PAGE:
She began with a successful Kickstarter campaign to raise money to cover the costs of the raw materials and services of textile artisans, as well as to document the project’s progress. The next step was to set up meetings with neighboring farms, ranches, design students, and community members who were interested in collaborating on the development phase of garment creation.
After meeting local farmers, she managed to get her hands on organic, color-grown cotton, merino wool and more materials within a two-hour drive from her house. She also came to appreciate the fibers produced from the Camelidae animal family - alpacas, llamas, and guanacos - all of which existed in her fibershed and provided protein fibers.
As she made fibre and yarn purchases from these farms and ranches, she set up meetings with friends and colleagues who were interested in making prototype garments from locally grown materials. Several local knitters kindly helped her make sweaters, leggings, and socks. Eventually, the prototype fibershed wardrobe grew to include shorts, wide-leg capris for biking, work pants, sleeveless tunics that double as a dress, separate sleeves, below-the-knee bloomers, and undergarments.
From her hands-on learning journey, she learned about textile making that is not reflected in today’s industrial economy. Instead, she found geographic pockets of time-tested indigenous practices and approaches toward textile making that existed symbiotically with ecosystem health and function. The project organically evolved into a social network of collaborations that spanned the farm-to-closet process, and her fibershed wardrobe was a vernacular that communicated the wild, naturalized, and domesticated diversity of her home region.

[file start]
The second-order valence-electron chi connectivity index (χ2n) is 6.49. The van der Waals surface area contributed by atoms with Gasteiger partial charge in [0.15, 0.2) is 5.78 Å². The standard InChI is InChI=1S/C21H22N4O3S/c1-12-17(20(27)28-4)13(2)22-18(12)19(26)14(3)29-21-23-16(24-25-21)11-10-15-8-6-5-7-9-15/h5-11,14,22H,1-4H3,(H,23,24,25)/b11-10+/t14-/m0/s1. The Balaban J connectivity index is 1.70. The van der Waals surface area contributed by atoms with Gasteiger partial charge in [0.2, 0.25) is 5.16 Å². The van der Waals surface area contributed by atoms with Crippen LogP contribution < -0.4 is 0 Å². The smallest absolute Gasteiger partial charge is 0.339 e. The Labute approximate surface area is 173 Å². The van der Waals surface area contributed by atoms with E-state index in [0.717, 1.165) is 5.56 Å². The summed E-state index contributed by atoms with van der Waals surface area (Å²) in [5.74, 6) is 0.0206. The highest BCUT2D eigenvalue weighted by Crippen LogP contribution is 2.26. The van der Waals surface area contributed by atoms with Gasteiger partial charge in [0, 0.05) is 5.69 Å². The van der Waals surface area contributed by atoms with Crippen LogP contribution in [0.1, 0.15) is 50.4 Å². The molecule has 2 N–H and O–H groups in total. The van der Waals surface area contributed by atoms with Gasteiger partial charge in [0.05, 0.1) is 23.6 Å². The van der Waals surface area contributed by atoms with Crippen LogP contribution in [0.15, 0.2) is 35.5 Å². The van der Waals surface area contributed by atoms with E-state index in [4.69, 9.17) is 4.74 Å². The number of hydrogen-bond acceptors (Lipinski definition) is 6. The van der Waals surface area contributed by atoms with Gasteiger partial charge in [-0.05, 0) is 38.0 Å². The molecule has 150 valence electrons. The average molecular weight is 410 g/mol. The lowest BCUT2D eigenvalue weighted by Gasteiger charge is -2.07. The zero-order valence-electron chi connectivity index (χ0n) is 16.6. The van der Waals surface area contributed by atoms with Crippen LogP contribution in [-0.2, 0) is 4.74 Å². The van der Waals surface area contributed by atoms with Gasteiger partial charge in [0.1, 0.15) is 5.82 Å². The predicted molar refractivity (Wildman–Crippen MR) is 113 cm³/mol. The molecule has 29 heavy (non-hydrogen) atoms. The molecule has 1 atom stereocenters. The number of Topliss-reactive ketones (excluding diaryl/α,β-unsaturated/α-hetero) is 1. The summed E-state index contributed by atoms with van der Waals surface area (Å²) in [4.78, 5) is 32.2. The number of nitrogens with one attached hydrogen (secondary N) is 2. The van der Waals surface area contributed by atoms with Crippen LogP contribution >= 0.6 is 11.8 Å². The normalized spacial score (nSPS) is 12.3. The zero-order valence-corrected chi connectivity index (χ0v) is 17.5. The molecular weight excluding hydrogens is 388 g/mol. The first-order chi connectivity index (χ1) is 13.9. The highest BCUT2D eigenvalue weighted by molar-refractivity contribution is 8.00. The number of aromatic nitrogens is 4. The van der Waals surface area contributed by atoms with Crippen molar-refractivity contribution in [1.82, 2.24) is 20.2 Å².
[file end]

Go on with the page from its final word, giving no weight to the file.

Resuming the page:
Her personal project brought some surprise opportunities, including the realization of the soil carbon as a potential to eliminate the CO2 concentration in the atmosphere, decarbonizing the atmosphere and re-carbonizing the soils, and bringing the narrative to other fashion brands has become her next mission. Agriculture is one of the top sources of global greenhouse gas emissions, conventional agriculture contributes up to 25% of the emissions worldwide, and topsoil could be gone within 60 years if we keep up with the current rate of degradation. Regenerative agriculture improves soil health, supports people and animals working together to restore the health of our planet, primarily through practices that increase soil organic matter, barring pesticides and lowering CO2 emissions.
Rebecca realized that farm-to-closet fashion combined with regenerative agriculture can be a meaningful practice that other people can benefit from and connect with the soil, plants and animals that grew and people who made the clothes. It can create a world in which our own local fibersheds improve our resiliency, our economies, our environments right where we are. Now the question was, how could this be a real thing, how can she bring this project to other people?
Fibershed: New Textile Economy
Rebecca’s next mission led her to start a non-profit organization Fibershed, to bring the idea of farm-to-closet to fashion brands so that brands could source their raw materials in their neighborhood while making their supply chain carbon negative (taking more carbon from the atmosphere than emitting), and by doing so, they can contribute to the local economy, produce garments that can go back to the nature.